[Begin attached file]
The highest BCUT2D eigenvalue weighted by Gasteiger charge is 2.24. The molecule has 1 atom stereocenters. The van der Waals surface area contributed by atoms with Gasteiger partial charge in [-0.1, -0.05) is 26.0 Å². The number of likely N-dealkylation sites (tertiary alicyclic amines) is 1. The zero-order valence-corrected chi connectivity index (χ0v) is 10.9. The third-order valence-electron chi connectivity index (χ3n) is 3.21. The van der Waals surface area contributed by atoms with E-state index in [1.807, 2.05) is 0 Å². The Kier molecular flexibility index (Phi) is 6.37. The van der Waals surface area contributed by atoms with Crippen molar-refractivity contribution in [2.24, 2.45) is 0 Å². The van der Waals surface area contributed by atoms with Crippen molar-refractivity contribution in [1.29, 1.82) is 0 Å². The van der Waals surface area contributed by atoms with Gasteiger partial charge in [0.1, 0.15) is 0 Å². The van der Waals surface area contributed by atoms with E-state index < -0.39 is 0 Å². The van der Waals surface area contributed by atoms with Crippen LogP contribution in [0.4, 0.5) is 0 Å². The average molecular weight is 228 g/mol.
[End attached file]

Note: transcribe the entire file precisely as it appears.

The highest BCUT2D eigenvalue weighted by Gasteiger charge is 2.24. The molecule has 1 atom stereocenters. The van der Waals surface area contributed by atoms with Gasteiger partial charge in [-0.1, -0.05) is 26.0 Å². The number of likely N-dealkylation sites (tertiary alicyclic amines) is 1. The zero-order valence-corrected chi connectivity index (χ0v) is 10.9. The third-order valence-electron chi connectivity index (χ3n) is 3.21. The van der Waals surface area contributed by atoms with E-state index in [1.807, 2.05) is 0 Å². The Kier molecular flexibility index (Phi) is 6.37. The van der Waals surface area contributed by atoms with Crippen molar-refractivity contribution in [2.24, 2.45) is 0 Å². The van der Waals surface area contributed by atoms with Crippen molar-refractivity contribution in [1.29, 1.82) is 0 Å². The van der Waals surface area contributed by atoms with Gasteiger partial charge in [0.1, 0.15) is 0 Å². The van der Waals surface area contributed by atoms with E-state index < -0.39 is 0 Å². The van der Waals surface area contributed by atoms with Crippen LogP contribution in [0.4, 0.5) is 0 Å². The average molecular weight is 228 g/mol.